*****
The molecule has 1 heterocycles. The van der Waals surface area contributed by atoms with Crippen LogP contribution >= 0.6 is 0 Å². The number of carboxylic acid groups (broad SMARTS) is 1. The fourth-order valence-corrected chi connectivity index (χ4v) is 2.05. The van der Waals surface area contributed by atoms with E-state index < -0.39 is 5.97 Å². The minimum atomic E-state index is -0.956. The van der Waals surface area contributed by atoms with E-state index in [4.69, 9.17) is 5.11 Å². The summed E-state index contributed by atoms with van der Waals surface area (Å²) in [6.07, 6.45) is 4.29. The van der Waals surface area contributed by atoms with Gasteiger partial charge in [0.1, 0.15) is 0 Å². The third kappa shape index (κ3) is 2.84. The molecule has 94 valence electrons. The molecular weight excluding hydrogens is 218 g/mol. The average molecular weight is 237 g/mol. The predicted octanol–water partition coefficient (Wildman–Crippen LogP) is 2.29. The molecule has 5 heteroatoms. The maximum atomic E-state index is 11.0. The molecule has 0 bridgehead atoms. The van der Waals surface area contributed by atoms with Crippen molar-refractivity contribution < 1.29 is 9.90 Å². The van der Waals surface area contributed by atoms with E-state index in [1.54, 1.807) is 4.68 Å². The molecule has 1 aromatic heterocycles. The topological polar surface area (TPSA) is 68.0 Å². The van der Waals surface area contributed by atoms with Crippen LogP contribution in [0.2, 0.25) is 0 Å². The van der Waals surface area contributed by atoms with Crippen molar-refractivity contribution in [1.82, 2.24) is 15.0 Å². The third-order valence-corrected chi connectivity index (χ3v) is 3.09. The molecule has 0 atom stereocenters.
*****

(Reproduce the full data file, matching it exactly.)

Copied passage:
The molecule has 1 heterocycles. The van der Waals surface area contributed by atoms with Crippen LogP contribution >= 0.6 is 0 Å². The number of carboxylic acid groups (broad SMARTS) is 1. The fourth-order valence-corrected chi connectivity index (χ4v) is 2.05. The van der Waals surface area contributed by atoms with E-state index < -0.39 is 5.97 Å². The minimum atomic E-state index is -0.956. The van der Waals surface area contributed by atoms with E-state index in [4.69, 9.17) is 5.11 Å². The summed E-state index contributed by atoms with van der Waals surface area (Å²) in [6.07, 6.45) is 4.29. The van der Waals surface area contributed by atoms with Gasteiger partial charge in [0.1, 0.15) is 0 Å². The third kappa shape index (κ3) is 2.84. The molecule has 94 valence electrons. The molecular weight excluding hydrogens is 218 g/mol. The average molecular weight is 237 g/mol. The predicted octanol–water partition coefficient (Wildman–Crippen LogP) is 2.29. The molecule has 5 heteroatoms. The maximum atomic E-state index is 11.0. The molecule has 0 bridgehead atoms. The van der Waals surface area contributed by atoms with Crippen molar-refractivity contribution < 1.29 is 9.90 Å². The van der Waals surface area contributed by atoms with E-state index in [1.54, 1.807) is 4.68 Å². The molecule has 1 aromatic heterocycles. The topological polar surface area (TPSA) is 68.0 Å². The van der Waals surface area contributed by atoms with Crippen LogP contribution in [0.2, 0.25) is 0 Å². The van der Waals surface area contributed by atoms with Crippen molar-refractivity contribution in [1.82, 2.24) is 15.0 Å². The third-order valence-corrected chi connectivity index (χ3v) is 3.09. The molecule has 0 atom stereocenters.